Treat the Expressive like you’re on a date - get to know them a little before you make your next move.

Focus on building a relationship with them. Instead of immediately pitching about why they should buy a product or service, go meet them for lunch and get to know them. Keep the conversation light while still helping them focus on the purpose of your meeting. Building a foundation with an Expressive is the best way to gain a long-lasting customer.

#3: The Analytical

The Analytical customer personality values information. They need facts and figures and they are never afraid to ask more questions. These are the people that do their homework, analyzing every possibility before making a purchase. They, much like drivers, don’t like small talk (have an idea which type Ted was yet??). They like to get to the point while still discussing each option to ensure they are making the right decision.

How to Sell to the Analytical:

Instead of beating around the bush, provide them with accurate answers to their questions or concerns. There is no better way to ease the Analytical than to give them all the information they could possibly need to make a sound decision. Don’t take it personally if they fact-check you, because if you lack knowledge about a product, they won’t return.

The good news is, once they’re sold, they can become some of your most loyal customers.

#4: The Amiable

The Amiable customer is kind of like a picky hoarder in the best way possible. They don’t just do business, they build a network. They have a list professionals attached to every need in their life - the same doctor, lawyer, mechanic - and they rarely stray from them out of loyalty and fear of having to trust someone new. They have a strong need to belong and relate to a group. They are dependable, “go with the flow,” customers that want the best for everyone around them.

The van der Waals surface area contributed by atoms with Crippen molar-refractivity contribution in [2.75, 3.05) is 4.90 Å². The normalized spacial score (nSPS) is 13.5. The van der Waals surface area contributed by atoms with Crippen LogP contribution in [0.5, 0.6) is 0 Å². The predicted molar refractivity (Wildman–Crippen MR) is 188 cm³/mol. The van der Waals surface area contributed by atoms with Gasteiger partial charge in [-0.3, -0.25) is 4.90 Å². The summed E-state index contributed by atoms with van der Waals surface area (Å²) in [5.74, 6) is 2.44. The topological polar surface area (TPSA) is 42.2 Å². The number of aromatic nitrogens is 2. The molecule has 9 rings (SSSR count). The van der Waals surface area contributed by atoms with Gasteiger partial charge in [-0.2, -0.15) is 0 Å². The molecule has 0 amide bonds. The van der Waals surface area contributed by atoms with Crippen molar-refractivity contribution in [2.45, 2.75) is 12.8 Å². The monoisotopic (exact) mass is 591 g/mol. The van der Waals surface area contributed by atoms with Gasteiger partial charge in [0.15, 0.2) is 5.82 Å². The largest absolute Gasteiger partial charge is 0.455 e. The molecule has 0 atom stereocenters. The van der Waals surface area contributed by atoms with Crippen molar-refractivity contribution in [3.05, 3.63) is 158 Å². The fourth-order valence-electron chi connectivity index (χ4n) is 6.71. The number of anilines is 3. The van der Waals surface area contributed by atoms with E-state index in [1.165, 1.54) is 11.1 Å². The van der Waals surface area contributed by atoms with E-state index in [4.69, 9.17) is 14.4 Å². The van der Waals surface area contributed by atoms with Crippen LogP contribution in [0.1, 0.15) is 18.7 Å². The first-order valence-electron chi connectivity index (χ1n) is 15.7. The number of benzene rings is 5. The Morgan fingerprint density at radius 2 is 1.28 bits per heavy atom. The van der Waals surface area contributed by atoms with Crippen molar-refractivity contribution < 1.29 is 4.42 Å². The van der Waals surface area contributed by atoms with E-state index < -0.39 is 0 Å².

The challenge of working an Amiable is living up to their high expectations. They want you to deliver because they value consistency. And because it takes them a lot to truly trust others, it can be harder to close a deal with them. They don’t like impersonal facts and figures as much as they care about maintaining personal relationships.

How to sell to the Amiable:

Give them outstanding service, and do not settle for less. You can easily become their #1 referral to someone else, just as easily as you can find a bad review from them for a lack of effort. Instead of spewing off facts and figures to appease them, present them with positive customer reviews. Ask them for input, make them feel involved and appreciated in some capacity, and you will land yourself a top spot on their referral list.


So, what’s the takeaway, here?

If you’re a business owner, entrepreneur, or employee then you’ve probably had to communicate with another human being. And while you can develop a foolproof, standard formula for talking with a client, the same approach won’t work for everyone, and there’s a good reason for that.

By taking time to understand your customers, you are closing the gap between their apprehension and your next sale.

Learn to embrace their differences, and with a little effort, you can harness a strong, loyal customer base.

And these days, that’s pretty hard to find.